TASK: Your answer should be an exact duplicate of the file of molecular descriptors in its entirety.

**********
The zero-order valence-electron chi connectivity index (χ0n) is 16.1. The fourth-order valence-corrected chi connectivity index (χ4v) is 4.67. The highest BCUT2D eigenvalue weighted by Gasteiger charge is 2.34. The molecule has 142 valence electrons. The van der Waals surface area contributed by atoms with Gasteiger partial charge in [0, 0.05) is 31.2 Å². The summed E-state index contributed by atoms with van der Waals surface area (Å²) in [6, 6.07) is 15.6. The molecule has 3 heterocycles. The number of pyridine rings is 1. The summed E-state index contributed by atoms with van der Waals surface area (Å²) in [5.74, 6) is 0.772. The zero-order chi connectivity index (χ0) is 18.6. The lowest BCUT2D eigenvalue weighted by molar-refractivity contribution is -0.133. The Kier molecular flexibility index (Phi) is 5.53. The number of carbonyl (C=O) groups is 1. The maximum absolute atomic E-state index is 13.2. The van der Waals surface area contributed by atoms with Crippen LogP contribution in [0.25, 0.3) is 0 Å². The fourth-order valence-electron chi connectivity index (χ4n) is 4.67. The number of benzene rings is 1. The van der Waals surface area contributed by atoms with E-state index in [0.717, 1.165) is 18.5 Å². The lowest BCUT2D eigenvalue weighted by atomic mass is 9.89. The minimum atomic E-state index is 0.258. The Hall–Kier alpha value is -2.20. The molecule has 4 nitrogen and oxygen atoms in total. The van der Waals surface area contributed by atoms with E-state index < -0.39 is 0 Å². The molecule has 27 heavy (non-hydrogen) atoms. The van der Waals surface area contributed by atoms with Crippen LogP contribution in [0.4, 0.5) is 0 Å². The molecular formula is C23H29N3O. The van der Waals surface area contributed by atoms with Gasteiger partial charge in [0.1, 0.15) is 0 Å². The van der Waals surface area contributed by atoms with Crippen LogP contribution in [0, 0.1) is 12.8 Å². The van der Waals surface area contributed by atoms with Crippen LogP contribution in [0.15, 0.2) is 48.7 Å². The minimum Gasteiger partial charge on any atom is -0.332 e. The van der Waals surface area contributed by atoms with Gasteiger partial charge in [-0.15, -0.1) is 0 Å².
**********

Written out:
The zero-order valence-electron chi connectivity index (χ0n) is 16.1. The fourth-order valence-corrected chi connectivity index (χ4v) is 4.67. The highest BCUT2D eigenvalue weighted by Gasteiger charge is 2.34. The molecule has 142 valence electrons. The van der Waals surface area contributed by atoms with Gasteiger partial charge in [0, 0.05) is 31.2 Å². The summed E-state index contributed by atoms with van der Waals surface area (Å²) in [6, 6.07) is 15.6. The molecule has 3 heterocycles. The number of pyridine rings is 1. The summed E-state index contributed by atoms with van der Waals surface area (Å²) in [5.74, 6) is 0.772. The zero-order chi connectivity index (χ0) is 18.6. The lowest BCUT2D eigenvalue weighted by molar-refractivity contribution is -0.133. The Kier molecular flexibility index (Phi) is 5.53. The number of carbonyl (C=O) groups is 1. The maximum absolute atomic E-state index is 13.2. The van der Waals surface area contributed by atoms with Crippen LogP contribution in [0.25, 0.3) is 0 Å². The fourth-order valence-electron chi connectivity index (χ4n) is 4.67. The number of benzene rings is 1. The van der Waals surface area contributed by atoms with E-state index in [0.717, 1.165) is 18.5 Å². The lowest BCUT2D eigenvalue weighted by atomic mass is 9.89. The minimum atomic E-state index is 0.258. The Hall–Kier alpha value is -2.20. The molecule has 4 nitrogen and oxygen atoms in total. The van der Waals surface area contributed by atoms with E-state index < -0.39 is 0 Å². The molecule has 27 heavy (non-hydrogen) atoms. The van der Waals surface area contributed by atoms with Crippen LogP contribution in [0.4, 0.5) is 0 Å². The molecular formula is C23H29N3O. The van der Waals surface area contributed by atoms with Gasteiger partial charge in [0.1, 0.15) is 0 Å². The van der Waals surface area contributed by atoms with Crippen LogP contribution in [0, 0.1) is 12.8 Å². The van der Waals surface area contributed by atoms with Crippen LogP contribution in [0.15, 0.2) is 48.7 Å². The minimum Gasteiger partial charge on any atom is -0.332 e. The van der Waals surface area contributed by atoms with Gasteiger partial charge in [-0.15, -0.1) is 0 Å².